To experience an all-out burst of color, walk through the doors of the Museum of the City of New York and visit the paparazzi-worthy tribute to a 1970s design legend, Stephen Burrows: When Fashion Danced. You’ll get to know the man who styled Liza, Cher, Diana, Farrah, and so many icons of the 1970s with bright, beautiful, glamorous draped designs were made to whirl around the dance floor.
Vogue issues throughout the 1970s were filled with cavorting models sporting color-blocked coats, dresses, sweaters, and evening wear and lettuce-edged jersey wrap tops, cocktail dresses, and pant suits by King of Qiana, Stephen Burrows. When he burst upon the scene in the late Sixties, Geraldine Stutz installed him in her ground-breaking “street of shops” that she created at Henri Beldel, when it was still on 57th Street. If you don’t know Stephen’s work, a stroll through the first floor of MCNY will set you straight about who actually created the draped metallic disco top emblematic of Studio 54.
It’s the first retrospective dedicated to this stylish creative powerhouse, with ensembles drawn from the Burrows archive, FIT, the Metropolitan, and MCNY’s own treasure trove, and you’ll have until July 8 to see it.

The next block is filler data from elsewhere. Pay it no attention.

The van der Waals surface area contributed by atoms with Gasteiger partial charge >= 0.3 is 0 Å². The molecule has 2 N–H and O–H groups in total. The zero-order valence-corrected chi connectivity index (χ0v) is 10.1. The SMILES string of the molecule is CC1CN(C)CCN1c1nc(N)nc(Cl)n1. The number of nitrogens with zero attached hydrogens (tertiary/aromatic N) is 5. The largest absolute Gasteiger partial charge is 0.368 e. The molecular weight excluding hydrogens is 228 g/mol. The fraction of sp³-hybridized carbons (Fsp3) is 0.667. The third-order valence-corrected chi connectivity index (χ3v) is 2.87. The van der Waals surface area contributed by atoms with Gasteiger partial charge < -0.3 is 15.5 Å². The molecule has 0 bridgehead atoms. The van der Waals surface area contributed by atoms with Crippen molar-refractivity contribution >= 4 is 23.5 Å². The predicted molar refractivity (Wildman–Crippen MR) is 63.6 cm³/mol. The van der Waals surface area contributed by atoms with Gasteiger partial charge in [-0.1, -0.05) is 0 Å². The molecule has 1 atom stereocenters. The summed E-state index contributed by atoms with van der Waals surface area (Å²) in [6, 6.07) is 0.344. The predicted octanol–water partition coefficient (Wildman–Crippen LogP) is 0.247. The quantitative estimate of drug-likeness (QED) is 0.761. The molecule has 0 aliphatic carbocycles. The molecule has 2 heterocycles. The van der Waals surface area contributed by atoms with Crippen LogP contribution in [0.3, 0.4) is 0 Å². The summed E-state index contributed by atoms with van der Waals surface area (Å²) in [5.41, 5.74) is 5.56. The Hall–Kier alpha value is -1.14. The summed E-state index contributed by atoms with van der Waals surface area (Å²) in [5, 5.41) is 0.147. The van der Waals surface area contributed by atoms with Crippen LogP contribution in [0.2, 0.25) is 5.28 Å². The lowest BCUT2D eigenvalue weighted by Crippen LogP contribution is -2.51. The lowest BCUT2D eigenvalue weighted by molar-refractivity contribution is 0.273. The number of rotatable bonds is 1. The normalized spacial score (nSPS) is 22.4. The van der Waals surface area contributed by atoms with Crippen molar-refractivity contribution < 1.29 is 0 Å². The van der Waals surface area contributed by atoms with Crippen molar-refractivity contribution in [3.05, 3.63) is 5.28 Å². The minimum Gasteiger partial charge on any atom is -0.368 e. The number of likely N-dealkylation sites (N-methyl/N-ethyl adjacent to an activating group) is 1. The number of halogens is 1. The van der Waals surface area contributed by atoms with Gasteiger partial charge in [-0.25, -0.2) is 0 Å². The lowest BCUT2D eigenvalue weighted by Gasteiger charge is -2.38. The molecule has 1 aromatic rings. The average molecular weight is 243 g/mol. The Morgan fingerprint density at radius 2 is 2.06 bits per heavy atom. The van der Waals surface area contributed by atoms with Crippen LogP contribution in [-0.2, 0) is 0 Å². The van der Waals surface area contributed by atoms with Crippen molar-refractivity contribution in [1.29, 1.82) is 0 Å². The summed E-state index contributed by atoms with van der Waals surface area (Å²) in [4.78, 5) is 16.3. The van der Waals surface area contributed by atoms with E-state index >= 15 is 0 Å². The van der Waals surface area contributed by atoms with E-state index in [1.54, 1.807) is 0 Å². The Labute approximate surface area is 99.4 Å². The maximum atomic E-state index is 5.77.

The opening night party drew fashion royalty, and when we visited, Michael Kors was levitating with excitement, seeing the work that inspired so many to drape, piece, and glamorize with eye-popping colors. Check out the looks on the Flickr feed.
Don’t miss the major piece of fashion history hiding in one corner of the show: At a time when American fashion was viewed by Europeans as second rate, Burrows and Blass, Calvin, Oscar, and Halston were invited to follow the French at the still-talked-about 1973 benefit fashion show at Versailles. You’ll witness how Stephen and the NYC crew battled it out on the stage against YSL, Cardin, Ungaro, Givenchy, and Dior.
Spoiler alert: Stephen and his American crew won. Historic is an understatement.